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Harper's Encyclopedia of United States History (ed. Benson Lossing) 236 236 Browse Search
Knight's Mechanical Encyclopedia (ed. Knight) 30 30 Browse Search
Lucius R. Paige, History of Cambridge, Massachusetts, 1630-1877, with a genealogical register 27 27 Browse Search
Benjamin Cutter, William R. Cutter, History of the town of Arlington, Massachusetts, ormerly the second precinct in Cambridge, or District of Menotomy, afterward the town of West Cambridge. 1635-1879 with a genealogical register of the inhabitants of the precinct. 23 23 Browse Search
George P. Rowell and Company's American Newspaper Directory, containing accurate lists of all the newspapers and periodicals published in the United States and territories, and the dominion of Canada, and British Colonies of North America., together with a description of the towns and cities in which they are published. (ed. George P. Rowell and company) 18 18 Browse Search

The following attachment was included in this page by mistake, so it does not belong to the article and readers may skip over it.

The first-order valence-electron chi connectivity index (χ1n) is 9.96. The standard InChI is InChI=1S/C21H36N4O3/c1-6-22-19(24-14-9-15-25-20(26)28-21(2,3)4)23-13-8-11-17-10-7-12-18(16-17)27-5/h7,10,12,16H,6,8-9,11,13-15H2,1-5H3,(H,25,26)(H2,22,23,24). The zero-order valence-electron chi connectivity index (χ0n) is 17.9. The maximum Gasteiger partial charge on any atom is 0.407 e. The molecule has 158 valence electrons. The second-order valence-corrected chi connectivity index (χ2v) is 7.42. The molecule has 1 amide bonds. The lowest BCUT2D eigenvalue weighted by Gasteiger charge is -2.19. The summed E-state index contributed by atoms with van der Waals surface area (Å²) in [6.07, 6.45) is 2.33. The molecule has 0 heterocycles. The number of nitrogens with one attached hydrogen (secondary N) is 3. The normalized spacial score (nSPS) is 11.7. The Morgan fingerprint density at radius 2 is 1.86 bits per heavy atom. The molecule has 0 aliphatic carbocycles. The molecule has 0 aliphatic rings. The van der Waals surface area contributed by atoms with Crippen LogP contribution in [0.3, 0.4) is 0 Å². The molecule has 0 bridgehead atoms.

The Cambridge of eighteen hundred and ninety-six: a picture of the city and its industries fifty years after its incorporation (ed. Arthur Gilman) 9 9 Browse Search
Charles A. Nelson , A. M., Waltham, past, present and its industries, with an historical sketch of Watertown from its settlement in 1630 to the incorporation of Waltham, January 15, 1739. 8 8 Browse Search
George Ticknor, Life, letters and journals of George Ticknor (ed. George Hillard) 8 8 Browse Search
HISTORY OF THE TOWN OF MEDFORD, Middlesex County, Massachusetts, FROM ITS FIRST SETTLEMENT, IN 1630, TO THE PRESENT TIME, 1855. (ed. Charles Brooks) 7 7 Browse Search
Cambridge History of American Literature: volume 3 (ed. Trent, William Peterfield, 1862-1939., Erskine, John, 1879-1951., Sherman, Stuart Pratt, 1881-1926., Van Doren, Carl, 1885-1950.) 6 6 Browse Search